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A Journey to the Earth's Interior

  • A Journey to the Earths Interior


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    After thousands of years of investigating our planet we are still puzzled by many things. And now I invite you on a brief expedition where we will take a look at some of the most unusual places and phenomena on the planet.

    Join us as we take a look at the Kola superdeep borehole, permafrost, the Bermuda triangle, the biggest meteorite ever to have dropped on the surface of our planet, global extinctions and the most dangerous asteroid ever detected!

    00:00 INTRO
    10:33 PERMAFROST
    01:03:19 Final

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    #Earth #Planet #Kosmo

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  • What Would a Journey to the Earth’s Core Be Like?


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    What’s the most exotic destination you’ve been to? Hawaii? Australia, Hoboken, New Jersey? Well, today I’m setting off on a journey that’s way more unusual than that – down to the Earth’s core. And I’m inviting you to join me. It’ll be fun! The center of the Earth lies about 4,000 miles below its surface, so it’s gonna be a looong trip.

    ???? By the way, guys, be attentive! To make the journey even more fascinating, I've hidden something interesting in this video. Okay, I'll give you a hint - it's movie references! You definitely saw them because each of those films is iconic. Try to find them all and let everyone know you have a sharp eye in the comments! If you're a video game fan, there's a reference for you too. But this one is really difficult.

    ???? And, of course, there is a cat hidden in this video. Can you spot it? C'mon, prove you're much more attentive than most people! Do you accept the challenge? ????

    Other videos you might like:
    What Will Happen In The Next 5 Billion Years?
    Who Lives In the Deepest Place On Earth?
    How Deep Can You Possibly Dig?

    Smashing through the Earth's crust 0:28
    Was that a crocodile? Underground?! ???? 1:56
    Deepest metro station 2:27
    Cool facts about the continental crust 2:48
    Deepest half marathon ???? 3:36
    The deepest cave in the world 4:32
    Deepest multicellular organism 5:05
    Final chance to see the ocean 5:27
    Why is getting so hot? 7:24
    The inner core welcomes you! 8:09
    Can you see the Earth’s core? 9:14

    #earth #geology #brightside

    - The crust isn't really that thick. It’s roughly 21 miles thick and is made up of basaltic rocks that are under the sea, and granitic rocks that make up the continents.
    - Nile Crocodiles dig the deepest burrows among all animals, so you can find them at 39 feet under ground.
    - There are whole underground cities with shelters and catacombs in different countries. The deepest of them lies at 278 feet under Cappadocia in Turkey.
    - Continental crust is about 2 billion years old and it covers about 40 percent of the Earth (yeah, the rest is oceanic crust).
    - In 2004, a half-marathon was organized in the Bochnia Salt Mine in Poland. It was the deepest half-marathon ever – you don’t often see people running at a depth of 695 feet after all.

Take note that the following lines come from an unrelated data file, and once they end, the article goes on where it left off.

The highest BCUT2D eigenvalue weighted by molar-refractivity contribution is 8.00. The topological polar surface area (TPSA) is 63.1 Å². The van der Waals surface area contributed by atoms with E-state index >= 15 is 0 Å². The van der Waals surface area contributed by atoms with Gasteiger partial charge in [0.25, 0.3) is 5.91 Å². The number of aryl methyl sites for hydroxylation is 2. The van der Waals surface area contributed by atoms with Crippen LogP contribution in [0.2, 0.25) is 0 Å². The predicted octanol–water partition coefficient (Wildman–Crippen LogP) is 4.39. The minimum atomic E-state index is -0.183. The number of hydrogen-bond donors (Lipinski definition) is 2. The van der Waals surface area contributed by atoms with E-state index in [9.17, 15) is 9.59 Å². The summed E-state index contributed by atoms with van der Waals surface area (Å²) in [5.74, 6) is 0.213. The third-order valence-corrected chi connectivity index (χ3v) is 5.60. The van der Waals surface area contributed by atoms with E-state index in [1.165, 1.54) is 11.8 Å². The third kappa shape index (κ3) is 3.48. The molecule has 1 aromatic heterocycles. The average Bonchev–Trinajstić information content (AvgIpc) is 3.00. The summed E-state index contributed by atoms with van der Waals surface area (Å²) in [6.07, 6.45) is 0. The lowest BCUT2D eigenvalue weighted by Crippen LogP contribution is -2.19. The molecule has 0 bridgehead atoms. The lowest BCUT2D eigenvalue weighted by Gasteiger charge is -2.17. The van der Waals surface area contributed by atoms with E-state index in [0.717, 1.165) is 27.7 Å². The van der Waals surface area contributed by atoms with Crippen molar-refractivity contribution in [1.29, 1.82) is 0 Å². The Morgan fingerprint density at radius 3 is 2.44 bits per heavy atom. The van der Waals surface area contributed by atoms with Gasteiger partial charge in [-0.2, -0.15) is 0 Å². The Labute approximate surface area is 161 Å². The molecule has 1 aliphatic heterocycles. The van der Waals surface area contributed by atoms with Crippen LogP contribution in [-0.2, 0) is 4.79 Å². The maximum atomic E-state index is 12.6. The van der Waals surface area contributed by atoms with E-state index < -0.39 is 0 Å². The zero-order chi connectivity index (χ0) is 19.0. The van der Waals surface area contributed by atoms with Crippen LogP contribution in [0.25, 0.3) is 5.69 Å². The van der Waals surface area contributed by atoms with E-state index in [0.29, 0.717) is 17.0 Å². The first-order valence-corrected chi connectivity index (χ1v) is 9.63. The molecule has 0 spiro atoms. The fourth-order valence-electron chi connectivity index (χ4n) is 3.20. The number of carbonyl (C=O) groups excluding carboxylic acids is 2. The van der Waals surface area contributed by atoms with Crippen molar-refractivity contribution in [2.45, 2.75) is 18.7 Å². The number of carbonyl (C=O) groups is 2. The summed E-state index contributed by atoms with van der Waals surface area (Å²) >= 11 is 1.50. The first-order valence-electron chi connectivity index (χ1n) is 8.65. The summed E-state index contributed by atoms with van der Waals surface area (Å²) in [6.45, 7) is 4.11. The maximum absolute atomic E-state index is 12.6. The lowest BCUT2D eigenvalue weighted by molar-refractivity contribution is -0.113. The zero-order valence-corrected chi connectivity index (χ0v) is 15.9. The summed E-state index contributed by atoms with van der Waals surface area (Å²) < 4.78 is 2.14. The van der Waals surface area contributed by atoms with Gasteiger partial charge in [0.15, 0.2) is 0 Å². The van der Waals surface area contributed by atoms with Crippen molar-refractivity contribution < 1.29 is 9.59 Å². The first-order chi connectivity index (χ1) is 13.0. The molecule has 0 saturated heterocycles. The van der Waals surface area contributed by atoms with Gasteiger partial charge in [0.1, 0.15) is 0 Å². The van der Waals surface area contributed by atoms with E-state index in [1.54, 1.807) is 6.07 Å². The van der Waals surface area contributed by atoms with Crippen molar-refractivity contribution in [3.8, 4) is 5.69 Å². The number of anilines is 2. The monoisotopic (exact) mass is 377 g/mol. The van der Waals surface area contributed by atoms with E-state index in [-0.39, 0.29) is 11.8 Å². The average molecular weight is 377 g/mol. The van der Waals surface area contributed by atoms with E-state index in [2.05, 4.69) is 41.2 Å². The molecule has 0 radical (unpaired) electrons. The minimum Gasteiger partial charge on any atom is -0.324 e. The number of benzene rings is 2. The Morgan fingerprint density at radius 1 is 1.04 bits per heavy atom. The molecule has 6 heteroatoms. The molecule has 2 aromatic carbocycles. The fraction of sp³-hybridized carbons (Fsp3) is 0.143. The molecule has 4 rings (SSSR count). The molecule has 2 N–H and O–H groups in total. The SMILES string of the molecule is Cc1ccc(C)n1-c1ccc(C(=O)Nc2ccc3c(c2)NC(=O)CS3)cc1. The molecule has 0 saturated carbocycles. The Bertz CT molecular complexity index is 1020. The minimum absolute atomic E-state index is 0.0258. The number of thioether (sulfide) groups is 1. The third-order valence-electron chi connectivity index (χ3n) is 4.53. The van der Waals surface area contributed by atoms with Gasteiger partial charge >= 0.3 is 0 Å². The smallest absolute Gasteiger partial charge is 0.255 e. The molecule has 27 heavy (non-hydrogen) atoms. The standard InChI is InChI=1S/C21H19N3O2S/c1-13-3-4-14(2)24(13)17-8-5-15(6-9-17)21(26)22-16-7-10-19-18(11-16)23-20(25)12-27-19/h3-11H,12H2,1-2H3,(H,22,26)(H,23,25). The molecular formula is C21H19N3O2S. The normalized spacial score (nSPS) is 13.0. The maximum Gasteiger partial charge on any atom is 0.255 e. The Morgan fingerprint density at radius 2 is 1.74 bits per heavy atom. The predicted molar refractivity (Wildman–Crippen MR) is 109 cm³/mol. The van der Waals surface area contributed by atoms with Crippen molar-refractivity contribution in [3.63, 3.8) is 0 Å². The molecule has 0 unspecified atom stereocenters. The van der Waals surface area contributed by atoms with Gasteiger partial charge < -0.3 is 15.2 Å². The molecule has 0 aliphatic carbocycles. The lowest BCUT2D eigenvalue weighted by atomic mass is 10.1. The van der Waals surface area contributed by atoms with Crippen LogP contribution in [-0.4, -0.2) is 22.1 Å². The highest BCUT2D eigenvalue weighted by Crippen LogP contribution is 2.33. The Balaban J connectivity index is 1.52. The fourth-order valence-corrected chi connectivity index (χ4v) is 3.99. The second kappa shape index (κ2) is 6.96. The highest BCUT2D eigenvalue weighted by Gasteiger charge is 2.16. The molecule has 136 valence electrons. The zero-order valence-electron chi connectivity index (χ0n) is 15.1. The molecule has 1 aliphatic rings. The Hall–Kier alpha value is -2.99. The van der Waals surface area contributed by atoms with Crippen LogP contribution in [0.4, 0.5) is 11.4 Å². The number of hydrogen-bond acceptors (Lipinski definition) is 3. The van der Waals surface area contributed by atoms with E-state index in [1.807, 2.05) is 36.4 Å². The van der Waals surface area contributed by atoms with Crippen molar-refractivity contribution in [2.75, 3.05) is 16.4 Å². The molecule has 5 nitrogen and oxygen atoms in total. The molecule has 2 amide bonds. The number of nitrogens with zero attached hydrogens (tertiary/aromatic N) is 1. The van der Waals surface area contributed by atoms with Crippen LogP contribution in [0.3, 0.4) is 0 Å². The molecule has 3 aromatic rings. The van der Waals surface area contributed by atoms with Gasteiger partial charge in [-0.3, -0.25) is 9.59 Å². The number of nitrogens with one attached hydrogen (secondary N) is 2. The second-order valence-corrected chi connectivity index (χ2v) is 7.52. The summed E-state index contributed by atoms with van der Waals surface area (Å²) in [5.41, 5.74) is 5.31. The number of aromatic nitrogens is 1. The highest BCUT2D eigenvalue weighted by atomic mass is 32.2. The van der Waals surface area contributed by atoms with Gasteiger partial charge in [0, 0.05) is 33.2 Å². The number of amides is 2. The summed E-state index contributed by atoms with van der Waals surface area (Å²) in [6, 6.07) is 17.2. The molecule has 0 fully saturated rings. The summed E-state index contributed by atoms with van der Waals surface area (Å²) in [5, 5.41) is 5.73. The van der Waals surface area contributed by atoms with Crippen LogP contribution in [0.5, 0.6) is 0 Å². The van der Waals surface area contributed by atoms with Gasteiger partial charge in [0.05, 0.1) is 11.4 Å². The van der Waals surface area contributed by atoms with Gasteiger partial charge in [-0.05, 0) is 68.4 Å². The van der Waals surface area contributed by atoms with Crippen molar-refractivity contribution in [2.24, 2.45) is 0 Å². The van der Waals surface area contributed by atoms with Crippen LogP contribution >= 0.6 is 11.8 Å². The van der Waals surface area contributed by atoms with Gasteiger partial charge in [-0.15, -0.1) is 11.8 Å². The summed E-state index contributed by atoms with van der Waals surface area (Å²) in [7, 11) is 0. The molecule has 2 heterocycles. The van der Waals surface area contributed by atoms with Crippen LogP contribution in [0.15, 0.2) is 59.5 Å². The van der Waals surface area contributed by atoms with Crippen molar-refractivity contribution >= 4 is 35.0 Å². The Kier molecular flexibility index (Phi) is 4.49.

- The Earth’s crust serves as an electric blanket that covers the mantle. It’s rich in the radioactive elements uranium, thorium, and potassium, which produce heat!
    - The oceanic crust is never too far, and its average depth is 4.3 miles. It covers around 60 percent of the surface of our planet, and is thinner, denser and younger than the continental crust.
    - The pressure is getting more and more extreme, and it’s getting colder and colder down here. This is the deepest point where earthquakes are born – the ones that come from here are rare, and get pretty weak by the time they’ve traveled 435 miles up to the surface.
    - At 1,814 miles deep, the mantle ends and the outer core begins. It’s a sunless sea of super hot liquid metal that’s about the size of Mars.
    - Once every several thousand years, something happens in this layer: the magnetic poles reverse, and north and south change places.
    - At 2,750 miles, the inner core welcomes you! It’s the hottest, innermost part of the planet.
    - The inner core is nearly the size of the Moon, and makes up 2 per cent of the Earth’s mass.
    - Not so long ago, British scientists found out that the inner core is relatively young – probably somewhere between 500 and 1,000 million years old, and that’s nothing in terms of Earth science.
    - Now, for those of you who are thinking of packing your bags to go see the Earth’s core, I have some not-so-good news: it’s technically not possible yet, because there’s no way to survive the pressure and extreme heat that are waiting down there.

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  • How Deep Down Is the Earths Core?


    How many layers does the Earth have? Have you ever wondered what lies beneath Earth's crust? Well, our planet is like an onion - with loads of different layers. The Earth's crust is like a hard-boiled egg's shell - thin and tough. It takes up less than 1% of the planet's size. At a depth of 3,300 ft, the pressure reaches 330 atmospheres. That's like four elephants piled up on your head or two pandas balanced on your thumbnail.

    About 6,500 ft below the surface, you still can meet some living creatures! Those are springtails - teeny eyeless insects that live in super-deep Krubera Cave. The deepest multicellular animal people know about lives at a depth of 11,800 ft in the TauTona mine in South Africa. This may sound strange, but a lot of interesting things happen underground. For example, 510 ft underground, you find the world's deepest hotel, and in 2020, the world's deepest concert took place at a depth of 6,200 ft!


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  • Doc: Down to the Earths Core HD - National Geographic